By Charles Sercombe
Acting City Manager Kyle Tertzag said it doesn’t make any sense to allow a religious center to take up prime real estate.
He was commenting on the proposed Islamic center that plans to locate in a building at the northwest corner of Jos. Campau and Caniff – the very center of the city’s business district.
“In most successful communities you don’t have religious institutions as part of your downtown,” Tertzag said.
Religious centers are exempt from paying property taxes, which is one of the main revenue sources that communities rely on to provide basic services, such as police and fire protection.
It’s unclear if there are legal actions that can be taken to prevent the center from operating in the city’s main business district. The city’s Zoning Board approved the center. The Zoning Board members include: Andrew Biscoglia, John Kales, Steven Cherry, Mark Hausner, Mohamed Delwar Hussain, Nasr Hussain, Alan Fertz (alternate), Mohammed Rahman (alternate) and Jason Friedmann.
There will be three Islamic centers operating on that block. And that has more than just city officials talking about this development.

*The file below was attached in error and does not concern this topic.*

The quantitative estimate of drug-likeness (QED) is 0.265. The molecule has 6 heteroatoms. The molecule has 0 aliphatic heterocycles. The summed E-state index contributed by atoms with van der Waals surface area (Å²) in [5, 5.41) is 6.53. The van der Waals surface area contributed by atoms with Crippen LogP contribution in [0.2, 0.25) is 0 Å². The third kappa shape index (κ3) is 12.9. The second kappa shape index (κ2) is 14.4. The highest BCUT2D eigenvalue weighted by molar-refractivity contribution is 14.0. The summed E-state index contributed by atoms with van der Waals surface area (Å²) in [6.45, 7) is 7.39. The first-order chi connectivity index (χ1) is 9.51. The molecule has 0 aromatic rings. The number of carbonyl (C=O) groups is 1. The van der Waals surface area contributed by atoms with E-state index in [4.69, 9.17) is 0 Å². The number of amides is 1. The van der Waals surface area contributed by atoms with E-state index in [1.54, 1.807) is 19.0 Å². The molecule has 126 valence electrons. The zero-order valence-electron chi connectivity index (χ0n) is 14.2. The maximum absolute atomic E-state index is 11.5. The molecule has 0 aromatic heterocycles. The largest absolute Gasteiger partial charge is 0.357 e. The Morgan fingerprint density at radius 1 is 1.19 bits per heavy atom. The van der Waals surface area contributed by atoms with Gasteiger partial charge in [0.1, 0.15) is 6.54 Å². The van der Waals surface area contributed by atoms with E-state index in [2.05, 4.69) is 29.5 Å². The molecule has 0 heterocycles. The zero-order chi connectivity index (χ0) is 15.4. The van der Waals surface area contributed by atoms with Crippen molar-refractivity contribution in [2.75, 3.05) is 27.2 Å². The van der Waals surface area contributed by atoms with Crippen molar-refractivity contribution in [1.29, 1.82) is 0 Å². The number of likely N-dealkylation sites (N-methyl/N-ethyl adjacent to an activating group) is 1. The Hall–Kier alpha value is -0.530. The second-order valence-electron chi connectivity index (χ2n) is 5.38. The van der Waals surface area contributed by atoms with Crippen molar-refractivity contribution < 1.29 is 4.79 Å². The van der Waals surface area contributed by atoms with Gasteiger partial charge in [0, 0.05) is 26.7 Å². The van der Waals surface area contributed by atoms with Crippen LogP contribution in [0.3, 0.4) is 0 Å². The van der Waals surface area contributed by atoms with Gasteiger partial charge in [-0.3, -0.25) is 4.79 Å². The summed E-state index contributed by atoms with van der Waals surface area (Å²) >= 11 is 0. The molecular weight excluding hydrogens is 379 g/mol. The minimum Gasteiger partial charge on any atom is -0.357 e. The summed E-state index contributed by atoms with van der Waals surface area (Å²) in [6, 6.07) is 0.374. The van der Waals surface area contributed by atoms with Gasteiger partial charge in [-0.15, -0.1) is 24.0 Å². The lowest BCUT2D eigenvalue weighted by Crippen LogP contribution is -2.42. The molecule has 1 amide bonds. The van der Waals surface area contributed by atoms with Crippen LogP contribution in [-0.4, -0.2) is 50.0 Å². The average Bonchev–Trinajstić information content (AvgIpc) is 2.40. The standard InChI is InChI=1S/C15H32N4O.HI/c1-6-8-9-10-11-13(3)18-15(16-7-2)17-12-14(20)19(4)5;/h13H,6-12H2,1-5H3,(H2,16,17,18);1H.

Loretta Gubin of Belmont St. said she is exploring a legal challenge, saying the city can’t afford to allow religious centers to operate in commercial buildings.
“It’s tax-exempt, and it’s taking away business from this city,” she said. “How many buildings do they need in a two-mile radius?”
Supporters of the mosque, who spoke recently at the city’s Plan Commission, say religious centers attract new residents and spur business growth.
The Al-Islah Islamic Center on Caniff plans on moving into the building at Caniff and Jos. Campau.
Abdul Motlib, an Imam at the center, told the Plan Commission last week that on average, only 10 or 15 people will be in the center six days out of the week. On Fridays, he said, about 200 worshipers will be at the center.
But before that happens, the center first has to get the OK from the Zoning Board for a façade design that does not comply with the city’s regulations.
The city requires buildings in the commercial zone that get a variance of use or wish to get a façade upgrade to have at least 70 percent of the façade be windows.
The requirements also says that windows on the upper floors must remain. The design plan for the mosque covers up the upper windows and falls short of the window ratio on the façade.
The Zoning Board will next meet on Feb. 6.